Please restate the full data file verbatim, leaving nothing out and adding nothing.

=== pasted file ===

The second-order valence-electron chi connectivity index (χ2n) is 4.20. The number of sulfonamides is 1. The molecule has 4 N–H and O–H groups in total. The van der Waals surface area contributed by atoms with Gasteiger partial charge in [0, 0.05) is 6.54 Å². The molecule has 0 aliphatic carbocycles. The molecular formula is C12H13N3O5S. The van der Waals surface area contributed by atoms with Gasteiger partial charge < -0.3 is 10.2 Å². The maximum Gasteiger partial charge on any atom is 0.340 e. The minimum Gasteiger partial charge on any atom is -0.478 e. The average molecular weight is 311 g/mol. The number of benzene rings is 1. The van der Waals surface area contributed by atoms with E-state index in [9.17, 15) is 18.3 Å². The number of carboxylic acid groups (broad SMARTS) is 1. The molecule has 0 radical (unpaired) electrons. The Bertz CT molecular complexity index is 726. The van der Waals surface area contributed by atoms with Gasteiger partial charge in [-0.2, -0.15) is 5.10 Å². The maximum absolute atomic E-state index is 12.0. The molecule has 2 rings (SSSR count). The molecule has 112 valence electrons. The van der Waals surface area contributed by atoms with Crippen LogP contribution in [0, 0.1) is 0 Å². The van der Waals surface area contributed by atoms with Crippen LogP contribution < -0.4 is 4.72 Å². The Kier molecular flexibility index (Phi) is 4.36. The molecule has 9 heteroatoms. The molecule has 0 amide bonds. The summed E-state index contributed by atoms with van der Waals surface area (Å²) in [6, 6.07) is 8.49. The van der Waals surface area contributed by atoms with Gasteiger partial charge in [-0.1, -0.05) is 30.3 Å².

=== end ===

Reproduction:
The second-order valence-electron chi connectivity index (χ2n) is 4.20. The number of sulfonamides is 1. The molecule has 4 N–H and O–H groups in total. The van der Waals surface area contributed by atoms with Gasteiger partial charge in [0, 0.05) is 6.54 Å². The molecule has 0 aliphatic carbocycles. The molecular formula is C12H13N3O5S. The van der Waals surface area contributed by atoms with Gasteiger partial charge < -0.3 is 10.2 Å². The maximum Gasteiger partial charge on any atom is 0.340 e. The minimum Gasteiger partial charge on any atom is -0.478 e. The average molecular weight is 311 g/mol. The number of benzene rings is 1. The van der Waals surface area contributed by atoms with E-state index in [9.17, 15) is 18.3 Å². The number of carboxylic acid groups (broad SMARTS) is 1. The molecule has 0 radical (unpaired) electrons. The Bertz CT molecular complexity index is 726. The van der Waals surface area contributed by atoms with Gasteiger partial charge in [-0.2, -0.15) is 5.10 Å². The maximum absolute atomic E-state index is 12.0. The molecule has 2 rings (SSSR count). The molecule has 112 valence electrons. The van der Waals surface area contributed by atoms with Crippen LogP contribution in [0, 0.1) is 0 Å². The van der Waals surface area contributed by atoms with Crippen LogP contribution < -0.4 is 4.72 Å². The Kier molecular flexibility index (Phi) is 4.36. The molecule has 9 heteroatoms. The molecule has 0 amide bonds. The summed E-state index contributed by atoms with van der Waals surface area (Å²) in [6, 6.07) is 8.49. The van der Waals surface area contributed by atoms with Gasteiger partial charge in [-0.1, -0.05) is 30.3 Å².